A Classic Six Nations Weekend

14 03 2011

Yet again, a fascinating weekend of Six Nations rugby with the highlight, rather inevitably, being Italy’s remarkable win over France.

Italy and Nick Mallet have long been criticised for not winning more games, something which in this day and age of results is only to be expected, yet the Italian progress over the past few years can be more easily measured in the fact that enormous defeats are a comparative rarity now. A rather conservative yardstick we realise, yet one that is undeniably true.

If truth be told an Italian win was overdue in more ways than one. Before this fixture their previous three games in this years Six Nations had yielded three defeats yet only to England was that loss comprehensive. Against Ireland they could have won – only a well directed O’Gara drop goal saving Irish blushes – and against Wales they probably should have won. Indeed, and as many far more reputed rugby writers than ourselves have noted, if they had had a better kicker they would certainly have clinched the victory.

When you look at it from that perspective suddenly the campaign looks like a reasonable one. With Scotland still to come there is a good chance the Azzuri could add to their number in the ‘W’ column as, over the years, the Italians have long been a bit of a bogey team for the Scottish.

As with cricket, we are firmly in the ‘give the minnows a chance, funding and regular competition whilst forgiving them the occasional heavy thumping’ rather than the ‘it’s a waste of time playing them’ category. We love rugby and want to see the number of teams who can compete at senior level increase gradually. Whilst Italy still have some way to go we are very pleased that finally here is some evidence that the IRB’s investment and help is paying off.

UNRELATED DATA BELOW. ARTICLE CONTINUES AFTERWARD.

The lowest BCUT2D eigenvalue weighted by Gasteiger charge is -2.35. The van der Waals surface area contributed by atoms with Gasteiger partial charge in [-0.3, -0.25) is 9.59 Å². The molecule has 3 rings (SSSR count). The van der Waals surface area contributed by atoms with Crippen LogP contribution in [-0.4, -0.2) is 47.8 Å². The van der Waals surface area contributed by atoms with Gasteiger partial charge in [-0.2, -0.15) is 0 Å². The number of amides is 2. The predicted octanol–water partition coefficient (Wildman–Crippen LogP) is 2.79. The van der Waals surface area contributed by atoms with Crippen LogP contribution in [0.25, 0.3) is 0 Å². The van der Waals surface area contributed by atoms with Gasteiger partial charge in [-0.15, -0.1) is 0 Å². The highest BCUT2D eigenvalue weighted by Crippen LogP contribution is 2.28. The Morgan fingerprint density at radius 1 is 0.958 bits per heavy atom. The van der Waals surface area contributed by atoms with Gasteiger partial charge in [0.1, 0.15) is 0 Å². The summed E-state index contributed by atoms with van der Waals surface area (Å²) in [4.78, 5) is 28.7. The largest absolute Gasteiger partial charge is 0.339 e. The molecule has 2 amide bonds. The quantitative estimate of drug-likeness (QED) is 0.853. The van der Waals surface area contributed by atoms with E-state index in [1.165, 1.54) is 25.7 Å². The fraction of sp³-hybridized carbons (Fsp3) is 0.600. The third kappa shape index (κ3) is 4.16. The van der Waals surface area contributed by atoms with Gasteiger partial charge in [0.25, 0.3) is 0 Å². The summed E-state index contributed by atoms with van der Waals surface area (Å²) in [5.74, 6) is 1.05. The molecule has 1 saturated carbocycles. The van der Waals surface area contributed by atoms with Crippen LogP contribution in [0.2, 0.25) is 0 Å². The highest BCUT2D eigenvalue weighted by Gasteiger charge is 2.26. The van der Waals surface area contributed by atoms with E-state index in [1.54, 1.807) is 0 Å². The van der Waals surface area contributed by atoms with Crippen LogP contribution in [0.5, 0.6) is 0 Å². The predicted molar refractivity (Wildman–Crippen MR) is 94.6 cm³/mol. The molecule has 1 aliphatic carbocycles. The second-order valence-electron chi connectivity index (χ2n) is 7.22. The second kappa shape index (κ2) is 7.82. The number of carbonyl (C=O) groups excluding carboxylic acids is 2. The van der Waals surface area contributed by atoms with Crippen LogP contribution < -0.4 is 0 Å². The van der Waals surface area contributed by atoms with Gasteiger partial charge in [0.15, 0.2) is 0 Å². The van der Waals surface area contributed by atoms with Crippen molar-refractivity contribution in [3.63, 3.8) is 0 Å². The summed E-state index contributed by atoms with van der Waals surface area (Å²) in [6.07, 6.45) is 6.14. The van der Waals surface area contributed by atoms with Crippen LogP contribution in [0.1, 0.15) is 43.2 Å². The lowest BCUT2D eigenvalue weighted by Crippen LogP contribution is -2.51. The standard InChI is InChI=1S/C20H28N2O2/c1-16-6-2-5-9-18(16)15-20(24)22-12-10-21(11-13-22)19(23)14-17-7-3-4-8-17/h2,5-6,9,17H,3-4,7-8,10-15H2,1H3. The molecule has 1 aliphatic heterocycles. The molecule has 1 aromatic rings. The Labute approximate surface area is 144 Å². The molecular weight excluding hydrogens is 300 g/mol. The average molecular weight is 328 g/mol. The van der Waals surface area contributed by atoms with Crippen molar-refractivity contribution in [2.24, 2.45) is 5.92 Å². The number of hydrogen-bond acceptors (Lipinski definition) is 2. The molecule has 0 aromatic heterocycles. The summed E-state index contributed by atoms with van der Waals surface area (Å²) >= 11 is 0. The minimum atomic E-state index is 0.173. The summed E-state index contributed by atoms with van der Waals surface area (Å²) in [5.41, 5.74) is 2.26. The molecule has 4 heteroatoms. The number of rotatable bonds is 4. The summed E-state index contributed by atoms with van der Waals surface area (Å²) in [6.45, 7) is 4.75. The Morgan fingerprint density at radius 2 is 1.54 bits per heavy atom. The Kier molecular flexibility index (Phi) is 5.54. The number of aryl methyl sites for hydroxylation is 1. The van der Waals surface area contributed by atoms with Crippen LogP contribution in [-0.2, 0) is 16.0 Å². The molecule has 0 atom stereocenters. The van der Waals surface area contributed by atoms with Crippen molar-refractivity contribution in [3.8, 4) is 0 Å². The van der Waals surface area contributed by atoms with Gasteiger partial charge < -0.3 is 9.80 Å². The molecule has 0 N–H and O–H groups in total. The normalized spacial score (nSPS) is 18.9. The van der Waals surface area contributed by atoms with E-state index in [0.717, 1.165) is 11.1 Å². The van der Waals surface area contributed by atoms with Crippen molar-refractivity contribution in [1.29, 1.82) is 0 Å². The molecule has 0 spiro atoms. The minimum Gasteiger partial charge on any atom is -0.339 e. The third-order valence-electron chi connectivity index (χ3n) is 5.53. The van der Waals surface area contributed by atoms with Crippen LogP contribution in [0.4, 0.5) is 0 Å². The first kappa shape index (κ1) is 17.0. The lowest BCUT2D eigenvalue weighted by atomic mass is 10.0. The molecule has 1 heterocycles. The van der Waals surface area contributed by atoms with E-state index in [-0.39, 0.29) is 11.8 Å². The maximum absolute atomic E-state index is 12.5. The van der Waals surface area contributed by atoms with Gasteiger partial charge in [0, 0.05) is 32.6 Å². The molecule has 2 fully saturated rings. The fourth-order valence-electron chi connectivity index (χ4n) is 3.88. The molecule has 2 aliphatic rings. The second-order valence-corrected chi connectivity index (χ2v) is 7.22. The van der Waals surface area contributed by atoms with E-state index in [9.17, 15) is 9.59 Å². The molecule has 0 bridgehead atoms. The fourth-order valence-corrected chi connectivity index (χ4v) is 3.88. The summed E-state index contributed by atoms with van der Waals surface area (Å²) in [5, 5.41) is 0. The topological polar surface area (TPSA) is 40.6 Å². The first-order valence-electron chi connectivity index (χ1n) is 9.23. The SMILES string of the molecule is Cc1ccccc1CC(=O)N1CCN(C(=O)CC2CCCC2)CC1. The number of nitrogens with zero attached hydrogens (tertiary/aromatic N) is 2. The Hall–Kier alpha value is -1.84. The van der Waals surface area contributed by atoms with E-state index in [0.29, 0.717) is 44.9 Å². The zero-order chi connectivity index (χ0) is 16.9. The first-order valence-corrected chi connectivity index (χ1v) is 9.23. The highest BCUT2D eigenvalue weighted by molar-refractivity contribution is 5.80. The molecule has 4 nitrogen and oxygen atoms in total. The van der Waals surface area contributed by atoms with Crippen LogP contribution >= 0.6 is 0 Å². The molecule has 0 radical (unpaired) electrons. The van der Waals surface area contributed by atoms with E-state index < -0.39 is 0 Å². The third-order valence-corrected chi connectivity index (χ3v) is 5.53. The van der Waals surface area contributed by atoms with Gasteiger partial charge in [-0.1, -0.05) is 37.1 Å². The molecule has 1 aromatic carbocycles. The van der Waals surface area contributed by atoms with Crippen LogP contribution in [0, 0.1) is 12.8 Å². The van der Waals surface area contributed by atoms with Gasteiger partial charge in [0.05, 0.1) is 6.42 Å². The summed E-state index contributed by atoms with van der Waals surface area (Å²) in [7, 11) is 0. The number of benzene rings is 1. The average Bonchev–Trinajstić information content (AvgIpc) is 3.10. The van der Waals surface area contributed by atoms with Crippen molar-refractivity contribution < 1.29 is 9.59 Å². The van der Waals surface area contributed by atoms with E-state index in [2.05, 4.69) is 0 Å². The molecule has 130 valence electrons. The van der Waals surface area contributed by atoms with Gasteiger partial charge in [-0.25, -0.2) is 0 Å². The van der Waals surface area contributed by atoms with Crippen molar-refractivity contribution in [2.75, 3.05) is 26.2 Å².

One final word about Sergio Parisse. We felt most pleased for him as after both the Wales and Ireland matches he looked stricken that they had come so close without quite closing it out. He is an exceptional player playing in a generally poor team which must have more than its fair share of frustrations yet he never stops trying and for that we applaud him. He deserved every second of that win.

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England scraped through against a fired up Scotland team in rather poor fashion although it is encouraging that they can play as poorly as that and still win. For all Scotland’s endeavour (and Evans’ bit of brilliance to score his try excepted) we never really felt in danger of a Scotland win. England go now to Dublin where a far sterner test await. If they can win there – well suffice to say the Grand Slam will be well deserved!

One other thought that came out of the England match was the difference that Jonny Wilkinson made when he ventured on to the field. Flood has had an excellent season and has deserved all the plaudits he has got, yet yesterday he struggled and looked like he was trying to force it. Wilkinson, by comparison, showed that far from being the limited fly half some of his detractors have more recently accused him of being, he still has what it takes to get the game flowing. Both the move prior to and the move that led to the try itself were courtesy of some tremendous vision and exceptionally executed passing meaning.

England are lucky to have two players of this calibre.

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One response

15 03 2011
Nick

Wilkinson is the man. He should be starting and guiding the English from now and through the RWC. He is an exceptional talent and is a bit wasted staying out of these test matches for the majority of the game. Put it this way, I’m a Kiwi and obviously support my team. I also love rugby and respect the immense talent of Wilko no end. I think NZ/SA/Aus would rather play an English team led by Flood as opposed to Wilkinson. Flood would probably add more as a bench option. Both impressive talents, but Flood is probably two years off his best. Look forward to the Ireland/England game this weekend. Finally, I’m also wrapped for Italy.

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